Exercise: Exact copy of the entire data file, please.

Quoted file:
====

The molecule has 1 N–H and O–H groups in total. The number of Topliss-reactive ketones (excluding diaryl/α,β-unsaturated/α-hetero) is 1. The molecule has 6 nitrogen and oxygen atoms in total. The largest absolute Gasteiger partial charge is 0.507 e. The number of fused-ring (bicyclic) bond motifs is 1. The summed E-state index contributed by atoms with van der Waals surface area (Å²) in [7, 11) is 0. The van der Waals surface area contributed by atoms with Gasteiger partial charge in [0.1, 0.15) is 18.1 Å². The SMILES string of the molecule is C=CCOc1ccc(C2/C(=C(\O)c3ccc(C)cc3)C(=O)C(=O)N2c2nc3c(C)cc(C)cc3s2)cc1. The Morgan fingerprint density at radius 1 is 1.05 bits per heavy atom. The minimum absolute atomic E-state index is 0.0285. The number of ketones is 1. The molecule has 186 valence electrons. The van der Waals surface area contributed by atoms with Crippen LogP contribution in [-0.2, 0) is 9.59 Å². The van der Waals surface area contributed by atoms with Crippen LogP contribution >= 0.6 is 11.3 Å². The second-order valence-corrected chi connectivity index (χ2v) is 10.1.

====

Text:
The molecule has 1 N–H and O–H groups in total. The number of Topliss-reactive ketones (excluding diaryl/α,β-unsaturated/α-hetero) is 1. The molecule has 6 nitrogen and oxygen atoms in total. The largest absolute Gasteiger partial charge is 0.507 e. The number of fused-ring (bicyclic) bond motifs is 1. The summed E-state index contributed by atoms with van der Waals surface area (Å²) in [7, 11) is 0. The van der Waals surface area contributed by atoms with Gasteiger partial charge in [0.1, 0.15) is 18.1 Å². The SMILES string of the molecule is C=CCOc1ccc(C2/C(=C(\O)c3ccc(C)cc3)C(=O)C(=O)N2c2nc3c(C)cc(C)cc3s2)cc1. The Morgan fingerprint density at radius 1 is 1.05 bits per heavy atom. The minimum absolute atomic E-state index is 0.0285. The number of ketones is 1. The molecule has 186 valence electrons. The van der Waals surface area contributed by atoms with Crippen LogP contribution in [-0.2, 0) is 9.59 Å². The van der Waals surface area contributed by atoms with Crippen LogP contribution >= 0.6 is 11.3 Å². The second-order valence-corrected chi connectivity index (χ2v) is 10.1.